Almost nothing in our home was purchased brand new. Much of our decor was passed down from parents, grandparents, great-grandparents, and even great-great-grandparents, giving this recently refurbished Brooklyn brownstone, with all its modern amenities, a rich sense of personal history.
My good friend Matt brought this Jezebel article to my attention a few weeks ago. So when I got to the part of the video in which the lecturer explained his views on homosexuality (using carrots and doughnuts as metaphors for male and female anatomy, respectively) by stating that "men were not created to sword-fight and women were not created to have pastry parties," two thoughts immediately occurred to me… A pastry party sounds like a freaking fantastic idea!
Good news, Homies! I just acquired my first white collar job in a while. My wardrobe is almost completely unprepared for this, and I really feel strongly about not buying sweatshop-made clothing.
I am normally a big thrift or vintage shopper, but as everyone who does this knows, it's kind of luck-of-the-draw on whether you'll find anything. I'm a mediocre seamstress, but not good enough to produce my own clothing en mass. Combing the internet for non-sweatshop goods, I find a lot of men's bike clothes, a legion of organic hemp t-shirts, and a variety of beautiful things which are way too hippie to be my regular style, and not a lot I can wear to work.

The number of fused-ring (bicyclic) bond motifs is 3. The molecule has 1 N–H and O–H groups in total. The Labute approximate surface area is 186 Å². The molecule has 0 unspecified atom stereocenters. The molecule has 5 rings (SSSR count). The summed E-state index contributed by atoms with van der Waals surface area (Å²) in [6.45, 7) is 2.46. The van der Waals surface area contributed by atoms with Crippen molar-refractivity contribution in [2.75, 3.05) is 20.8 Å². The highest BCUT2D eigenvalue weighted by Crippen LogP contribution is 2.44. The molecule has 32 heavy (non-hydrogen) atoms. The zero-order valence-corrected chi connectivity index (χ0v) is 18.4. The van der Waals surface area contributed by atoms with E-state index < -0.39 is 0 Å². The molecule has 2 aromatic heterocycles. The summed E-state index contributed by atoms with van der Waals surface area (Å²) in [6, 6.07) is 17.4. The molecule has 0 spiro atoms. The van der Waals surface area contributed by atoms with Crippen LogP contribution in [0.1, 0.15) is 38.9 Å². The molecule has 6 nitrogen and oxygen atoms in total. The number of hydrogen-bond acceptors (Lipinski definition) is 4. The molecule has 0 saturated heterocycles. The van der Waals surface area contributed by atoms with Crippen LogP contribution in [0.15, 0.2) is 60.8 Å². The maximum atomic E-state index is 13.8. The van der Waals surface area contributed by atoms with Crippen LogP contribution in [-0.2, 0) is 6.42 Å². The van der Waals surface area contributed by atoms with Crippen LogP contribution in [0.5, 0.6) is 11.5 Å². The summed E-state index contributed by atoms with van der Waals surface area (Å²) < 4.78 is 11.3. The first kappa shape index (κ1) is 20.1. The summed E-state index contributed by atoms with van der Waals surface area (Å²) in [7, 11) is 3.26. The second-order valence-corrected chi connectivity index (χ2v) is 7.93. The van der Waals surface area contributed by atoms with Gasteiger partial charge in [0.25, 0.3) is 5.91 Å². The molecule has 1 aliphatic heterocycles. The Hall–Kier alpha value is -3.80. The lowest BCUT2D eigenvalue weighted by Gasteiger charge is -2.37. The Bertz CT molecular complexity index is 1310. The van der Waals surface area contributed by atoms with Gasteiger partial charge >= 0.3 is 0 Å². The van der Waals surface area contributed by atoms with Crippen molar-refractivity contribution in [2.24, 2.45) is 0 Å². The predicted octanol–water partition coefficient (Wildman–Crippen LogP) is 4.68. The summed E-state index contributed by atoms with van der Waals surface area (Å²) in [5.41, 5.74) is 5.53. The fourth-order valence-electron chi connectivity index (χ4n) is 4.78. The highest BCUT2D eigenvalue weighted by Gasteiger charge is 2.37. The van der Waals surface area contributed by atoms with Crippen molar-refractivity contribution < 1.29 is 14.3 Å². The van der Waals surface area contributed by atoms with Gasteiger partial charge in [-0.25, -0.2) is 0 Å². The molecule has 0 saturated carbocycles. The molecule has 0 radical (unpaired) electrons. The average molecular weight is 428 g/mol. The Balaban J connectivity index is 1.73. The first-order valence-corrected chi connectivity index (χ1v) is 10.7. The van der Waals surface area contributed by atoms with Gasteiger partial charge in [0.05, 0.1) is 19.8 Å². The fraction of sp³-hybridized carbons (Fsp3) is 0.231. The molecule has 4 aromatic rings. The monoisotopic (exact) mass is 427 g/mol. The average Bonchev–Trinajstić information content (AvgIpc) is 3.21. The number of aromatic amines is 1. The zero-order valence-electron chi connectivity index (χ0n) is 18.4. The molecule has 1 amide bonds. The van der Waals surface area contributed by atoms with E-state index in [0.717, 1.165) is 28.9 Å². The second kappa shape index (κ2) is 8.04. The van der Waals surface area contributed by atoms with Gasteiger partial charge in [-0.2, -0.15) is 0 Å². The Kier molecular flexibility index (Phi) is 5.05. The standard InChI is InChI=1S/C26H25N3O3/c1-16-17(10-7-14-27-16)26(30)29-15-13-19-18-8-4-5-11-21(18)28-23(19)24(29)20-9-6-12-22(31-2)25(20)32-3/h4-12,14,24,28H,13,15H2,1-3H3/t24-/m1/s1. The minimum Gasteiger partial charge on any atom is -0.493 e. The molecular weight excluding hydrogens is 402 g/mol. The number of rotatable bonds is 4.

If non-sweat shop clothing is also a priority for you, how do you make it work?
I've lived with my spouse for four years. In that time, through several apartments and sets of roommates, I've learned that we are in fact Dirty People. Rather than keep each other motivated, the two of us tend to wallow in our own filth. This is how the blog Unfuck Your Habitat taught me the 5 ways to help get my cleaning-impaired husband to pitch in on the cleaning duties.
My husband and I want to collect all my tips in a jar to be used for going out to eat, ordering pizza when we are feeling lazy, or anything else that might not quite fit into our budgeting. I want to have a tip jar on the main floor of our home, so it is easy to both drop my tips in right when I walk in the door, but I want something decorative, but not see-through since our main floor is all windows. I know my Offbeat Homies will have great ideas!
Planning long-distance travel with your kitty in tow? Offbeat Home Ashley is doing exactly that and has been doing lots of research on the topic. Here's here helpful tips about travling, stress-free, across long distances with your pets.